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Liverpool 'Man in the Sand'


allawee
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Man in the sand

 

 

Interesting article. I think he is a fairly reliable source and usually unbiased.

Buying a football club does not normally involve the person doing the deal being the subject of an extraordinary vetting process, the potential owner being given a fanciful undercover name, and the whole thing ending up in the Royal Courts of Justice.

 

But Rafed Al Khorafi's attempt to buy Liverpool last summer, which came within hours of being concluded, involved all of that and more. I have discovered fascinating details which read like a thriller which Bollywood, let alone Hollywood, might find a shade too implausible.

 

The court case which City firm Seymour Pierce brought against Al Khorafi, a member of the powerful and clan-like Kuwati family, now looks like being settled. Investment bankers Seymour Pierce were responsible for advising the Kuwaiti on his proposed purchase of Liverpool and claimed various fees had not been paid. Khorafi's lawyers have now agreed to pay some of them but are, I understand, asking for more time to come up with the cash.

 

Yet the real colour to this story lies in the lengths Seymour Pierce's Keith Harris, who also doubles as the great wheeler-dealer of English football, had to go to in trying to negotiate the deal. After being vetted prior to his meeting with Al Khorafi, he had to travel to a hotel in Lebanon's Bekaa Valley, where, for a time, he was the only guest.

 

That's because Khorafi, whose long love affair with Liverpool was nurtured in the club's heydays of the 1980s, was very keen the negotiations should remain a closely guarded secret. To help achieve that goal, he was given the moniker 'The Man in the Sand' by Harris, while Liverpool were identified as 'The Target'.

 

The initial Khorafi approach came in February 2008, a time when the world had not yet slipped into recession and numerous buyers were hovering around England's top football clubs. But there was a problem, namely the testy relationship between Liverpool's two American owners, Tom Hicks and George Gillett. They had become the ultimate dysfunctional family, barely on speaking terms. Such was the tension between the two, that in the spring of 2008, Hicks, who had tried to buy out Gillett, demanded the resignation of chief executive Rick Parry only for Gillett to defend him.

 

 

 

Sometime in March, a meeting between Gillett, Hicks and Harris was arranged in Montreal. Given their relationship, Hicks and Gillett felt they could only meet under the auspices of the commissioner of the National Hockey League, who acted as a sort of referee. Both men own hockey franchises.

 

At this stage, 'The Man in the Sand' had yet to meet either of the Americans. His cover remained intact, helped no doubt by the fact that the media's focus was on the more romantic story of how Dubai Investment Capital, which had nearly bought Liverpool in 2007, was mounting another bid for the club.

 

Khorafi eventually became a human face to Gillett and his son Foster when they met at Harris's Chelsea home. At various stages, Khorafi was accompanied by Ahmad Al Omani, whose card described him as vice chairman and chief executive officer of the Qatar Consulting Company.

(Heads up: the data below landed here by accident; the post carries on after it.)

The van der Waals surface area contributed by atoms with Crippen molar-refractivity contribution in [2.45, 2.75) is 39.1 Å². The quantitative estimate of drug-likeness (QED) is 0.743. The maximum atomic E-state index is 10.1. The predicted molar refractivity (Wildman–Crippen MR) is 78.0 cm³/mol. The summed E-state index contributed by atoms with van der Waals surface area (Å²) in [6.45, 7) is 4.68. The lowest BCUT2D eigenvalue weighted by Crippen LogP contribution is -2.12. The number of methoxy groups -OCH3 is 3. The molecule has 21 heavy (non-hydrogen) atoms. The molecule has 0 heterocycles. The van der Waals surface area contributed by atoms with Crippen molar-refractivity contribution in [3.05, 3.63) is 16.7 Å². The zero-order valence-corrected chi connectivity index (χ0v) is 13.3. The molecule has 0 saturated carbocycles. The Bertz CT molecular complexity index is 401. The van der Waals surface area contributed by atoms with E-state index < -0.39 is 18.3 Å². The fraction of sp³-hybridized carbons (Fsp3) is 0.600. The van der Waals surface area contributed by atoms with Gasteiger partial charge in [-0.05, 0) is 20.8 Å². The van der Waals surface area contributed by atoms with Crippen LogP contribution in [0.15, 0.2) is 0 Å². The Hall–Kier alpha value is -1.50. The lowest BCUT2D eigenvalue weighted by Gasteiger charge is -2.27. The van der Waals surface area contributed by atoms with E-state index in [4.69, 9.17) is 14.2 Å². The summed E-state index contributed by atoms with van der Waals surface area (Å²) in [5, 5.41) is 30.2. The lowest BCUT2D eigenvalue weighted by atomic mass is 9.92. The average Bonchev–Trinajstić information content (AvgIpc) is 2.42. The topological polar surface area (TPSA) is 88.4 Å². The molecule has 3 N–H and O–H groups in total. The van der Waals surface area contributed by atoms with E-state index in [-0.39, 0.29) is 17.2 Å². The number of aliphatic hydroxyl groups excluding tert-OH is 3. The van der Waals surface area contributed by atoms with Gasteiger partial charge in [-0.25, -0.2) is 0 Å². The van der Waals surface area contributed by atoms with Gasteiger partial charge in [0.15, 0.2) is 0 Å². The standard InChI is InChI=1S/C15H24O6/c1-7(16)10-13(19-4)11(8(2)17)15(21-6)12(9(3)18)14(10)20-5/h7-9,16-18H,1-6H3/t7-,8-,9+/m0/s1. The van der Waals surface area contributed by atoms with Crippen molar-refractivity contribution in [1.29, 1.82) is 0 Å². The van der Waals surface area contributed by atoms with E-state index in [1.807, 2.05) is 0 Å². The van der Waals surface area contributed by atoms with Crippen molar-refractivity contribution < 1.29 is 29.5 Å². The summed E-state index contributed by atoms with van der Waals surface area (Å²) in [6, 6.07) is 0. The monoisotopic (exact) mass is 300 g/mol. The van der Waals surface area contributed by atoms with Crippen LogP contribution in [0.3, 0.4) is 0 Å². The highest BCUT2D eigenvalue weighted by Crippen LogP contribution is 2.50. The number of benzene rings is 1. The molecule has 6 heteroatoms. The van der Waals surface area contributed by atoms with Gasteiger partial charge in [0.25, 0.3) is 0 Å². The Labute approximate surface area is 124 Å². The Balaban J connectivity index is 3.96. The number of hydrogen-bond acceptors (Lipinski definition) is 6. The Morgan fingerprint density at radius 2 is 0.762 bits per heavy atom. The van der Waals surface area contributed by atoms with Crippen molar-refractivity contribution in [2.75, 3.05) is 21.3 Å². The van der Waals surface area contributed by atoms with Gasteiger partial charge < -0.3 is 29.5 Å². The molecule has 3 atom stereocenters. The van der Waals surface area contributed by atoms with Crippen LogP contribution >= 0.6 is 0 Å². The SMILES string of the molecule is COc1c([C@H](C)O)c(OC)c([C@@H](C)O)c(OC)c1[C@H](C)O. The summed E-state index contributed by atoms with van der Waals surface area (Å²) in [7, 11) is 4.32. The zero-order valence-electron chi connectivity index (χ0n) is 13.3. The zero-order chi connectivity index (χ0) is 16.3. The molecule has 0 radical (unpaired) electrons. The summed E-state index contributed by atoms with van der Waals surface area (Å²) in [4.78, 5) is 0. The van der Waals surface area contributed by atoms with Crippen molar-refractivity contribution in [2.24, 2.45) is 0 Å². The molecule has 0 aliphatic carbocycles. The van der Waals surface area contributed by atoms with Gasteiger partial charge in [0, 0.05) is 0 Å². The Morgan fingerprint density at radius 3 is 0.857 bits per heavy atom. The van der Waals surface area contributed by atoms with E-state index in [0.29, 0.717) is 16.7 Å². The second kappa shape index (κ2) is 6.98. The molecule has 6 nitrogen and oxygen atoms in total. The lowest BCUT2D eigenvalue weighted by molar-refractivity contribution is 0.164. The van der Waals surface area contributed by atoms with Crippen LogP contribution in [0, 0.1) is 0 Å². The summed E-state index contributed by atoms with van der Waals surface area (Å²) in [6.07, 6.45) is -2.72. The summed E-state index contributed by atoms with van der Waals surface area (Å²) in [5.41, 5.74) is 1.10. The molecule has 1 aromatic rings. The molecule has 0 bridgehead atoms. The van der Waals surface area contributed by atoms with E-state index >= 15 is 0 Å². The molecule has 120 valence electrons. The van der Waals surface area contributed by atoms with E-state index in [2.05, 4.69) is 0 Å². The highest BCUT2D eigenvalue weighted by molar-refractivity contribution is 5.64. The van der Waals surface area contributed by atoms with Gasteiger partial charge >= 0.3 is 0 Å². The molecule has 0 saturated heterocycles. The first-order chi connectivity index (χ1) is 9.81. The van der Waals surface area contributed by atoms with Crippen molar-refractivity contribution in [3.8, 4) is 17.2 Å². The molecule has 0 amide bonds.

By then, lawyers for both parties were busy. Gillett supplied the shareholder agreement he had with Hicks as well as the credit agreement in respect of refinancing Liverpool had negotiated in January 2008. Gillett also provided details of salaries and management accounts, while Hicks supplied Liverpool's detailed 10-year financial forecast. Much of this is fairly standard information any buyer would need before committing himself.

 

All this helped Khorafi work out his price. He would pay £300m for the equity with an additional £100m depending on Liverpool's financial performance and make the club debt free - it is worth noting that when Hicks and Gillett bought Liverpool it had debts of £44.8m, but they had grown to £280m.

 

For Hicks and Gillett, the deal would mean a nice profit. They had paid £174.1m for their equity when they bought the Merseyside club in February 2007. It would also mean Gillett and Hicks would be released from their personal guarantees of around £190m.

 

It was critical for Liverpool to do the deal before the summer transfer window closed. By the first week of July, everything was ready. But then, two hours before the deal was due to be signed, Khorafi changed his mind, said he did not want to do a deal until September and walked away. No explanation was forthcoming and after that, it became impossible for Harris to contact Khorafi, eventually forcing him to seek the help of lawyers.

 

The postscript to this is that news of Khorafi's attempts to buy Liverpool finally emerged into the public arena last autumn. It prompted a statement of denial from the Al Khorafi group, although it came not from Rafed but from relative Jassem Al Khorafi, the speaker of the Kuwati parliament, and Jassem's elder brother Nasser, the group's top man. Rafed said nothing and it now looks like the classic non-denial denial.

 

When I rang Rafed Khorafi's lawyers, a spokesman said: "On behalf of our client we are going to decline to comment". When I asked if it would be possible to meet Rafed, I was told "we have tried that", the implication being it was a futile exercise.

 

'The Man in the Sand' had vanished and, but for the court case, would have left no footprints. Liverpool, riding high on the field, still await a buyer off it.

 

 

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